My fellow columnist Dan Anderson rightly pointed out in a previous column that the Trump moment reveals the lack of a transcendent framework in public discourse that undermines our ability to compromise. While I don’t disagree with him on this, I see the moment as revelatory also of another kind of malaise: an evangelical and Protestant aphonia.
Defined by Merriam-Webster as ‘loss of voice and of all but whispered speech’, I use aphonia here to characterise the striking absence of clear, oppositional (and in my view faithful) theological articulation of Christianity’s relationship to the nation-state as an entity, to civil-religious nationalism as a phenomenon, and to the contingent tangle of racial and religious identities. The aphonia is there to be heard loudest—or not heard!—from Protestant, especially evangelical, Christian leaders in the US and Australia.
When I look back at the sweep of twentieth century US history, the present era appears both striking and frightening for the ideological captivity and aphonia of evangelical Protestants.
The pattern is more pronounced now than it was even in the 1980s—the moment when the Religious Right is popularly remembered to have been born. Then there was far more contingency over where evangelical political weight would fall, and a conceptual space remained open in evangelical discourse for critical engagement with the ethics of nationalism and borders.
In my own book, I go back even earlier, and find the contrasts all the more striking. Among the network of prominent Protestant internationalists I researched, there was a rich and intentional cultivation of anti-nationalist and anti-racist theologies—a sense of contrition and repentance over the collective aphonia that had allowed churches to endorse all sides as advancing the cause of Christianity in the recent Great War. Their greatest concern was what they, as early as 1926, called ‘the cult of the National Being’. One well-known preacher was typical when he called nationalism ‘a competing religion.... the most dangerous rival of Christian principles on earth’. Most prescient, however, was the highly significant ‘Universal Christian Conference on Church, Community and State’, held under the shadow of Nazism’s threat in Oxford, 1937 (often called simply ‘Oxford 1937’). Members of almost all Protestant denominations from every region of the world, including American luminaries such as Reinhold Niebuhr, T. S. Eliot, and John R. Mott, gathered to consider a Christian response to the rise of nationalisms and racisms.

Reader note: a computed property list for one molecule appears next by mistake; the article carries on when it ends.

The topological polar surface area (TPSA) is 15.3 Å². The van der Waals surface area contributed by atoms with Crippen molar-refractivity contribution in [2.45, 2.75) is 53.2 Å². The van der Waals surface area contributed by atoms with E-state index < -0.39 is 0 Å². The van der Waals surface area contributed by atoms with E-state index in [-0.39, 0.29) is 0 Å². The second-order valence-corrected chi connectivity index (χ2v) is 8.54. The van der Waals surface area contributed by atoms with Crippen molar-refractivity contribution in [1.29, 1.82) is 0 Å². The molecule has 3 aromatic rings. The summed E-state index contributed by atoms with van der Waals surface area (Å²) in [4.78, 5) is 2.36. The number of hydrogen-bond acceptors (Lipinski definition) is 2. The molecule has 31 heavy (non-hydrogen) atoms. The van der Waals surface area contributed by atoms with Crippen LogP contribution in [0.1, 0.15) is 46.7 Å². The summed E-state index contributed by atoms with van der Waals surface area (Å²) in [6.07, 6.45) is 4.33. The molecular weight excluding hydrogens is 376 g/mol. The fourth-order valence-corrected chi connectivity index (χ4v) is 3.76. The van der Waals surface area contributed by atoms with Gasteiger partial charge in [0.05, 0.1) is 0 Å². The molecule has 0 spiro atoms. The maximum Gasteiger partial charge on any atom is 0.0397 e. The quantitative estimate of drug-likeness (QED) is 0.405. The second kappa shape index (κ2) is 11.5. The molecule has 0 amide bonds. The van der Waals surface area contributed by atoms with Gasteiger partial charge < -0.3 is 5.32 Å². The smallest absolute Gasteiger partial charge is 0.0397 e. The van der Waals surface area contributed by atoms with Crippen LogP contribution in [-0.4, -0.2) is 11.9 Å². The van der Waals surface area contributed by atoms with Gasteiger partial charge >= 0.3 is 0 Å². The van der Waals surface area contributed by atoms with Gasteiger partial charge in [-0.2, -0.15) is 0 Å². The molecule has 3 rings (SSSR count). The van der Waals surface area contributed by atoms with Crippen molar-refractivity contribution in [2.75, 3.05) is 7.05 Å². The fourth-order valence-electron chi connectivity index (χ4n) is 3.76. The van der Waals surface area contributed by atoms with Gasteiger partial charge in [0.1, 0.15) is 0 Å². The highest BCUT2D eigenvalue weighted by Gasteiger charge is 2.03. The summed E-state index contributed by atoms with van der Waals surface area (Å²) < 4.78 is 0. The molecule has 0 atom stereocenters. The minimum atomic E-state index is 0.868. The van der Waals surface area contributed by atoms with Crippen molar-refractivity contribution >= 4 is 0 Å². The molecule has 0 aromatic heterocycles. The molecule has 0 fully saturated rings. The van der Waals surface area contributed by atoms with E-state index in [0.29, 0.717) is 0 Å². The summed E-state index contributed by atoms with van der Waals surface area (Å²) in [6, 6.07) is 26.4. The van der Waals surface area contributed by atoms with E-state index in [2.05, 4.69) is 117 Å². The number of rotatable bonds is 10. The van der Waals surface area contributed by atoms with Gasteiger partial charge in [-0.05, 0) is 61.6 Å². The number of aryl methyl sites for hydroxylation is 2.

Recognizing the need for a clear and unified voice, they achieved a consensus that is well worth revisiting.
As with every divine gift, the gift of national community has been and is being abused by men and made to serve sin. Any form of national egotism whereby the love of one’s own people leads to the suppression of other nationalities or national minorities, or to the failure to respect and appreciate the gifts of other people, is sin and rebellion against God, who is the Creator and Lord of all peoples.
The same report might well have been describing 2017. They argued that in an effort to reintegrate a social life disintegrated by the fracturing forces of modernity, modern cultures elevated the nation to a ‘supreme good’, amounting to no less than a ‘deification’ of the nation. Not only intrinsically idolatrous, this was also politically dangerous, they warned, for ‘a false sacred, a false God, merely adds demonic power to the unredeemed passions of men. Though bringing about temporary and local unity it prepares for mankind an even worse and wider conflict.’
Writing in 1937 they were right about the wider conflict to ensue in 1939. I only hope they are wrong about the 2020s.
 David R. Swartz, Moral Minority: The Evangelical Left in an Age of Conservatism (University Of Pennsylvania, 2014).
 Michael G. Thompson, For God and Globe: Christian Internationalism in the United States between the Great War and the Cold War (Cornell University Press, 2016).
 Francis P. Miller, ‘These Sovereign United States’. The World Tomorrow, November 1926, pp197f.
 Harry Emerson Fosdick in Christian Century, Jan. 19, 1928. Cited in Kirby Page, National Defense: a Study of the Origins, Results and Prevention of War (Farrar & Rinehart, 1931), p204.
 Report of the ‘Church and Community’ Section in J. H. Oldham (ed.) The Churches Survey Their Task: The Report of the Conference at Oxford, July 1937, on Church, Community and State (George Allen & Unwin, 1938), pp71f. This work is Vol. 8 of the published series of preparatory papers and final reports produced before, during and after the conference. It is now available in the public domain on archive.org
 Ibid., p68.
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